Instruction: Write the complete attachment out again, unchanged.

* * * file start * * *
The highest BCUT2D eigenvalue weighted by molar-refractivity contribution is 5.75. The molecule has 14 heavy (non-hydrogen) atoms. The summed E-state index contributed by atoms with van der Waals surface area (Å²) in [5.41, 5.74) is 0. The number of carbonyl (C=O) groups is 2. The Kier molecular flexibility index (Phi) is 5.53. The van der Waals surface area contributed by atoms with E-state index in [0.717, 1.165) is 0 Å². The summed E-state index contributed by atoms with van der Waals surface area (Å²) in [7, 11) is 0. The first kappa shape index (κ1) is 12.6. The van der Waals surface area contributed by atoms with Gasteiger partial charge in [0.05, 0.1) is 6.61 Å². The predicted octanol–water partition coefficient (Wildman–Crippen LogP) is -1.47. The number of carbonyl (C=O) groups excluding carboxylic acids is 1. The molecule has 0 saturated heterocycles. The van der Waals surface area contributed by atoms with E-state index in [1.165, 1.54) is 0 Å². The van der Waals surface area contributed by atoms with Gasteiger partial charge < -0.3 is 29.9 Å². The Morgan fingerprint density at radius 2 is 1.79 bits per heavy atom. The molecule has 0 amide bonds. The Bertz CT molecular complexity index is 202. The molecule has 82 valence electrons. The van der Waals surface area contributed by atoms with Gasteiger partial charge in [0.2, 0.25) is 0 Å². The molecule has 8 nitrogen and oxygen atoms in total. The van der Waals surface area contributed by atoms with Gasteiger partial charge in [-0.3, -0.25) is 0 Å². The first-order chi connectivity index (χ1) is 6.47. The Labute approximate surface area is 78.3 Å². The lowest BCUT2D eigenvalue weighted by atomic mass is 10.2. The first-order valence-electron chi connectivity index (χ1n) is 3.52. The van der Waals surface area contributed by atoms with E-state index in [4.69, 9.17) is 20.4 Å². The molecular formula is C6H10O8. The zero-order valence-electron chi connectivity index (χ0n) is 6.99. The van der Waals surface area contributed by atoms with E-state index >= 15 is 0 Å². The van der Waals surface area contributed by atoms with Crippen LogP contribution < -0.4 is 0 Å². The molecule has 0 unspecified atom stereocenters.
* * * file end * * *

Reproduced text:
The highest BCUT2D eigenvalue weighted by molar-refractivity contribution is 5.75. The molecule has 14 heavy (non-hydrogen) atoms. The summed E-state index contributed by atoms with van der Waals surface area (Å²) in [5.41, 5.74) is 0. The number of carbonyl (C=O) groups is 2. The Kier molecular flexibility index (Phi) is 5.53. The van der Waals surface area contributed by atoms with E-state index in [0.717, 1.165) is 0 Å². The summed E-state index contributed by atoms with van der Waals surface area (Å²) in [7, 11) is 0. The first kappa shape index (κ1) is 12.6. The van der Waals surface area contributed by atoms with Gasteiger partial charge in [0.05, 0.1) is 6.61 Å². The predicted octanol–water partition coefficient (Wildman–Crippen LogP) is -1.47. The number of carbonyl (C=O) groups excluding carboxylic acids is 1. The molecule has 0 saturated heterocycles. The van der Waals surface area contributed by atoms with E-state index in [1.165, 1.54) is 0 Å². The van der Waals surface area contributed by atoms with Gasteiger partial charge < -0.3 is 29.9 Å². The Morgan fingerprint density at radius 2 is 1.79 bits per heavy atom. The molecule has 0 amide bonds. The Bertz CT molecular complexity index is 202. The molecule has 82 valence electrons. The van der Waals surface area contributed by atoms with Gasteiger partial charge in [0.2, 0.25) is 0 Å². The molecule has 8 nitrogen and oxygen atoms in total. The van der Waals surface area contributed by atoms with Gasteiger partial charge in [-0.3, -0.25) is 0 Å². The first-order chi connectivity index (χ1) is 6.47. The Labute approximate surface area is 78.3 Å². The lowest BCUT2D eigenvalue weighted by atomic mass is 10.2. The first-order valence-electron chi connectivity index (χ1n) is 3.52. The van der Waals surface area contributed by atoms with E-state index in [4.69, 9.17) is 20.4 Å². The molecular formula is C6H10O8. The zero-order valence-electron chi connectivity index (χ0n) is 6.99. The van der Waals surface area contributed by atoms with E-state index >= 15 is 0 Å². The van der Waals surface area contributed by atoms with Crippen LogP contribution < -0.4 is 0 Å². The molecule has 0 unspecified atom stereocenters.